The U.S. bishops’ conference on Thursday sharply rejected claims by former White House chief strategist Steve Bannon that the bishops support undocumented immigrants in order to fill churches and make money.
“It is preposterous to claim that justice for immigrants isn’t central to Catholic teaching. It comes directly from Jesus Himself in Matthew 25, ‘For I was hungry and you gave me food…a stranger and you welcomed me,’” said James Rogers, chief communications officer for the U.S. Conference of Catholic Bishops. “Immigrants and refugees are precisely the strangers we must welcome,” he said in a statement Thursday.
Bannon, who was the White House chief strategist before leaving the Trump administration on Aug. 18, told CBS News’ “60 Minutes” host Charlie Rose, in an interview set to air on Sunday evening, that he thought the U.S. bishops support illegal immigration because of a cynical “economic interest.”
When asked by Rose about the Trump administration’s announcement that they would be phasing out the Deferred Action for Childhood Arrivals Program (DACA), Bannon defended the decision. Rose pressed Bannon on it, noting that he is a Catholic and that Cardinal Timothy Dolan of New York — among other Church leaders — opposed the administration’s ending of the program.
“The Catholic Church has been terrible about this,” Bannon said, in comments reported on CBSNews.com on Thursday morning. The bishops, he said, “need illegal aliens to fill the churches” and “have an economic interest in unlimited immigration, unlimited illegal immigration.” He added that, on immigration, “this is not about doctrine. This is about the sovereignty of a nation.”
Rogers, speaking for the U.S. Conference of Catholic Bishops, said on Thursday afternoon that Bannon’s claim of the bishops having an “economic interest” in “unlimited illegal immigration” was “outrageous and insulting.” “The Bible is clear: welcoming immigrants is indispensable to our faith,” Rogers said. And the bishops advocating on behalf of those who will be affected by the end of DACA, he said, “is nothing more than trying to carry out that seemingly simple, but ultimately incredibly demanding, commandment.”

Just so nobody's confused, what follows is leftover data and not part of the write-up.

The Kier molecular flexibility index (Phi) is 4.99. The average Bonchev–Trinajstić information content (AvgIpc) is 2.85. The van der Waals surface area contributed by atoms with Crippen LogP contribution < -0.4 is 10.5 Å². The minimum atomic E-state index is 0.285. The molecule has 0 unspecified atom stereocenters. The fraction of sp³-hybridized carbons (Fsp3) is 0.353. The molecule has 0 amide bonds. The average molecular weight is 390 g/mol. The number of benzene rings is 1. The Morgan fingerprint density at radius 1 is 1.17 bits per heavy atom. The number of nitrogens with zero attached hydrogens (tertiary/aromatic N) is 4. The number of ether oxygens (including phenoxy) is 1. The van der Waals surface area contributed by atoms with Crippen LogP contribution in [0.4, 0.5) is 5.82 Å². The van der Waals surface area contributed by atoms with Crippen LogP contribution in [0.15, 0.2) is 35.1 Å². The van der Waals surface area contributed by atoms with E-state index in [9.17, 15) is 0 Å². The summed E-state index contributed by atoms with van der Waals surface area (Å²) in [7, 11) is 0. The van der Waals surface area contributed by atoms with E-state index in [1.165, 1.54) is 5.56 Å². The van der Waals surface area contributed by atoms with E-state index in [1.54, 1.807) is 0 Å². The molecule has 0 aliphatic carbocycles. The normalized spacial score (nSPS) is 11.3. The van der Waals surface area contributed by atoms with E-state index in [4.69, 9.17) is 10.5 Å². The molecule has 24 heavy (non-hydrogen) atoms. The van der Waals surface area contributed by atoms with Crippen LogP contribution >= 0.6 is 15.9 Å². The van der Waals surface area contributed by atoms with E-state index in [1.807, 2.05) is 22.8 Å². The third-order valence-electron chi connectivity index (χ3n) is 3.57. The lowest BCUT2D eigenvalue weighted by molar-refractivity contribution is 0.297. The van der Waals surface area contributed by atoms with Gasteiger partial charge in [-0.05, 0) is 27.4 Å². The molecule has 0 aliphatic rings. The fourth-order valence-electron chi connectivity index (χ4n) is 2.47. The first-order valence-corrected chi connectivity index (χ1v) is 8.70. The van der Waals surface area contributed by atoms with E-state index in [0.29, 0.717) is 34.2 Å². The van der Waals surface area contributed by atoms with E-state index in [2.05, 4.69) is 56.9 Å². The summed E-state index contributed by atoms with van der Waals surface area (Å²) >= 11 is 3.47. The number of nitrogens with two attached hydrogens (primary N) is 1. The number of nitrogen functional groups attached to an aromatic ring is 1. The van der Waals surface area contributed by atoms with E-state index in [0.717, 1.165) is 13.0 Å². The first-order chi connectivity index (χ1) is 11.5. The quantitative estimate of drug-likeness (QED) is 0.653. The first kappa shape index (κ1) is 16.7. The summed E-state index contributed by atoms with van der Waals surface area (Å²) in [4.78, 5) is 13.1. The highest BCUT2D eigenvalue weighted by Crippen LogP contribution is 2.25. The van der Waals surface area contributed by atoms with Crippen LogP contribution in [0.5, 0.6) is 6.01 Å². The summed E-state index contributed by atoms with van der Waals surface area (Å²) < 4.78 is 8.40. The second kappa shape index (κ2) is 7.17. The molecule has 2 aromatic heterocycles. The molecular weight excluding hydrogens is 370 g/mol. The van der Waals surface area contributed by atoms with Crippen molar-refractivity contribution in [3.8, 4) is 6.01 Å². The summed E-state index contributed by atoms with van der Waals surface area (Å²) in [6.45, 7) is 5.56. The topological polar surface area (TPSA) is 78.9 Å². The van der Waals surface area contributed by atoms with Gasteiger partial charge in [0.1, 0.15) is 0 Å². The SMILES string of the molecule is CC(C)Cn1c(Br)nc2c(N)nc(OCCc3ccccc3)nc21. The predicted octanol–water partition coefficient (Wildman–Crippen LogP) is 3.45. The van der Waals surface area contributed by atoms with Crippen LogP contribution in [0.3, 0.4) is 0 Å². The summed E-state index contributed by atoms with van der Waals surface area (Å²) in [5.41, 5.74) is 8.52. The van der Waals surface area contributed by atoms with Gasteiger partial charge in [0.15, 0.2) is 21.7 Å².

DACA was a program begun by the Obama administration in 2012. Eligible immigrants who were brought to the U.S. illegally as children, by their parents, and who did not have a criminal record, could participate in the program. Beneficiaries of DACA could receive a stay of deportation for two years. In that time, they could apply for benefits like a work authorization or eligibility for Social Security, and could work to extend their stay in the U.S. Among other requirements, beneficiaries, or “Dreamers,” had to have lived in the U.S. for five years and been brought by their parents to the U.S. before the age of 16.
The Trump administration announced on Tuesday that it would be ending the program in six months, and phasing it out in the meantime. An estimated 800,000 persons were benefitting from DACA. In a statement on Tuesday, leading U.S. bishops called the planned termination of DACA “reprehensible.”
“These youth entered the U.S. as minors and often know America as their only home,” the bishops’ statement read. “Now, after months of anxiety and fear about their futures, these brave young people face deportation. This decision is unacceptable and does not reflect who we are as Americans.”
In comments reported on Thursday, Bannon said that rhetoric manifested a desire by the bishops to promote illegal immigration to deal “with the problems in the church.” However, the bishops’ advocacy for immigrants is at the heart of the faith, and is connected to other vital issues, Rogers said.
“The witness of the Catholic bishops on issues from pro-life to pro-marriage to pro-health care to pro-immigration reforms is rooted in the Gospel of Jesus Christ rather than the convenient political trends of the day,” he said. “We are called not to politics or partisanship, but to love our neighbor.”